doi = "10.1515/edu-2019-0003",
language = "English",
volume = "1",
pages = "53--55",
journal = "Open Education Studies",
issn = "2544-7831",
publisher = "De Gruyter Open Ltd.",
number = "1",

}

Sports participation is worth two letter grades in undergraduate admissions decisions. / Lavallee, David.

In: Open Education Studies, Vol. 1, No. 1, 10.09.2019, p. 53-55.

Research output: Contribution to journalArticle

TY - JOUR

T1 - Sports participation is worth two letter grades in undergraduate admissions decisions

AU - Lavallee, David

PY - 2019/9/10

Y1 - 2019/9/10

N2 - The current study aimed to assess the impact of sports participation on undergraduate admissions decisions at universities, colleges, and conservatoires in the United Kingdom. A between subjects, experimental design was employed. Participants from providers of undergraduate courses completed an on-line experiment that required them to make a decision on one of three randomly assigned undergraduate applications written for the study: one without sport participation included (control) and two modified versions with sport participation included (one for team sports and one for individual sports). Participants were asked to decide whether to make an offer or reject the application. Significant differences were found between the control and sport-modified applications for one and two grade differences overall, as participation in sport elevated the undergraduate application. As this study was delimited to sport participation, the findings cannot be generalized to other extra-curricular activities. Future researchers could extend this investigation by examining the economic and social impact of participation in sports at secondary school post-University.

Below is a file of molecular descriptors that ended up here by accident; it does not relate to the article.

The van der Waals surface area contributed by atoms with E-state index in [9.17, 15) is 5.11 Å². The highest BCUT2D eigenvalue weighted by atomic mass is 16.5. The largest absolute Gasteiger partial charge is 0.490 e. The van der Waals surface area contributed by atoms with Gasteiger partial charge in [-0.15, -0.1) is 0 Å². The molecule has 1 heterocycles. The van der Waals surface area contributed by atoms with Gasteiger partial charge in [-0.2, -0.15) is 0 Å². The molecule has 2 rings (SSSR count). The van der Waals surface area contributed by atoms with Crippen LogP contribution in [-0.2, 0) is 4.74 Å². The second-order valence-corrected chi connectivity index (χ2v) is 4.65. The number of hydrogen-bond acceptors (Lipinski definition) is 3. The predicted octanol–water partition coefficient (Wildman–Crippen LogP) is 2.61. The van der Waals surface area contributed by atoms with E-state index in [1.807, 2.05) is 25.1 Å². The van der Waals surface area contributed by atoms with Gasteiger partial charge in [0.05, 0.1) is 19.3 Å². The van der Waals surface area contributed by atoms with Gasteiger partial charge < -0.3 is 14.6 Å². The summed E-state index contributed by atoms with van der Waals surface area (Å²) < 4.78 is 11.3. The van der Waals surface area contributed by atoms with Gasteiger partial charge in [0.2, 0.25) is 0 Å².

AB - The current study aimed to assess the impact of sports participation on undergraduate admissions decisions at universities, colleges, and conservatoires in the United Kingdom. A between subjects, experimental design was employed. Participants from providers of undergraduate courses completed an on-line experiment that required them to make a decision on one of three randomly assigned undergraduate applications written for the study: one without sport participation included (control) and two modified versions with sport participation included (one for team sports and one for individual sports). Participants were asked to decide whether to make an offer or reject the application. Significant differences were found between the control and sport-modified applications for one and two grade differences overall, as participation in sport elevated the undergraduate application. As this study was delimited to sport participation, the findings cannot be generalized to other extra-curricular activities. Future researchers could extend this investigation by examining the economic and social impact of participation in sports at secondary school post-University.

U2 - 10.1515/edu-2019-0003

DO - 10.1515/edu-2019-0003

M3 - Article

VL - 1

SP - 53

EP - 55

JO - Open Education Studies

JF - Open Education Studies

SN - 2544-7831

IS - 1

ER -